Contact cohesive behavior

The capability described in this section can be used to model a bonded interface, with or without the possibility of damage and failure of the bond, and to model regular contact behavior where the interface is not bonded. This capability has similarities to other features that could be considered for a bonded interface, including cohesive elements (see About cohesive elements). Cohesive contact behavior is typically easier to define than modeling the interface using cohesive elements and allows simulation of a wider range of cohesive interactions, such as two sticky surfaces coming into contact during an analysis.

Contact cohesive behavior is primarily intended for situations in which the interface thickness is negligibly small. If the interface adhesive layer has a finite thickness and macroscopic properties (such as stiffness and strength) of the adhesive material are available, it may be more appropriate to model the response using conventional cohesive elements (see Defining the constitutive response of cohesive elements using a continuum approach).

In Abaqus/Explicit the surface-based cohesive behavior framework can also be used to model crack propagation in initially partially bonded surfaces via linear elastic fracture mechanics principles (LEFM) as implemented using the Virtual Crack Closure Technique (VCCT).

Contact cohesive behavior:

  • is defined as a surface interaction property;

  • can be used to model the delamination at interfaces directly in terms of traction versus separation;

  • can be used to model “sticky” contact (i.e., surfaces or parts of surfaces that are not initially in contact may bond on coming into contact; subsequently the bond may damage and fail);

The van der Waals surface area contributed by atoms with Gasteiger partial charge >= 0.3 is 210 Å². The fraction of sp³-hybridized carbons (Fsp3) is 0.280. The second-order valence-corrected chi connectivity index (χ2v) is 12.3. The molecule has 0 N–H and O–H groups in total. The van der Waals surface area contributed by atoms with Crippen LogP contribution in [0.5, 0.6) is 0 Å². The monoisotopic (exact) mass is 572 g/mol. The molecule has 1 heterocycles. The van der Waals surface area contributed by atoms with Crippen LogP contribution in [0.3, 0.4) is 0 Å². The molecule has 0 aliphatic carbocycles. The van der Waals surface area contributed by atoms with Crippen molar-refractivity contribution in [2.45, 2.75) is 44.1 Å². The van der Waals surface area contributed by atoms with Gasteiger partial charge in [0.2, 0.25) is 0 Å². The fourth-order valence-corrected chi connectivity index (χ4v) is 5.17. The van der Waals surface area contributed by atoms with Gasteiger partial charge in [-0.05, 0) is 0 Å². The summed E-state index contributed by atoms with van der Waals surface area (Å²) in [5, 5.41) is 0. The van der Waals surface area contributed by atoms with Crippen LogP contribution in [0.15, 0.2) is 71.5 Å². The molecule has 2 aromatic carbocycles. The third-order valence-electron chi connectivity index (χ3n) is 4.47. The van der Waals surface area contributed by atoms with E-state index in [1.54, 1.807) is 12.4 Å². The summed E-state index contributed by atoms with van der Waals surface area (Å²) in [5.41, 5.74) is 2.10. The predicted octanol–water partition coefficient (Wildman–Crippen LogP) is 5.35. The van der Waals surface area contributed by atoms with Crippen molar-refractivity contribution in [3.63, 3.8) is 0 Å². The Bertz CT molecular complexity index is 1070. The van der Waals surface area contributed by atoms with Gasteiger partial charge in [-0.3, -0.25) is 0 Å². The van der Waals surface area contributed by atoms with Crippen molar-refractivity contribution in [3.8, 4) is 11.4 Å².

• can be restricted to surface regions that are initially in contact;

  • allows specification of cohesive data such as the fracture energy as a function of the ratio of normal to shear displacements (mode mix) at the interface;

  • assumes a linear elastic traction-separation law prior to damage;

  • assumes that failure of the cohesive bond is characterized by progressive degradation of the cohesive stiffness, which is driven by a damage process (in Abaqus/Explicit brittle fracture can also be modeled using a VCCT fracture crierion);

  • allows specification of postfailure cohesive behavior if failed nodes re-enter contact;

  • is implemented within the general contact algorithmic framework in Abaqus/Standard and Abaqus/Explicit and within the contact pair framework in Abaqus/Standard;

  • is enforced with the surface-to-surface, edge-to-surface, edge-to-edge, and vertex-to-surface contact formulations for general contact in Abaqus/Standard;

  • is enforced only for node-to-face contact interactions in Abaqus/Explicit and is not available for edge-to-edge and node-to-analytical rigid surface contact interactions;

  • is enforced for the node-to-surface contact formulation for contact pairs in Abaqus/Standard and is not available for the surface-to-surface contact formulation for contact pairs in Abaqus/Standard;

  • can be used as an alternative to rough friction surface interactions, the no separation contact relationship, or a combined no separation and rough friction behavior within the general contact framework;

  • is an alternative way to tie surfaces; and

  • cannot be used in a coupled Eulerian-Lagrangian analysis in Abaqus/Explicit.

The following topics are discussed:

Related Topics
About contact pairs in Abaqus/Standard
About general contact in Abaqus/Explicit
About mechanical contact properties
In Other Guides
About progressive damage and failure
Defining the constitutive response of cohesive elements using a traction-separation description
Crack propagation analysis
Specifying cohesive behavior properties for mechanical contact property options
Specifying cohesive damage properties for mechanical contact property options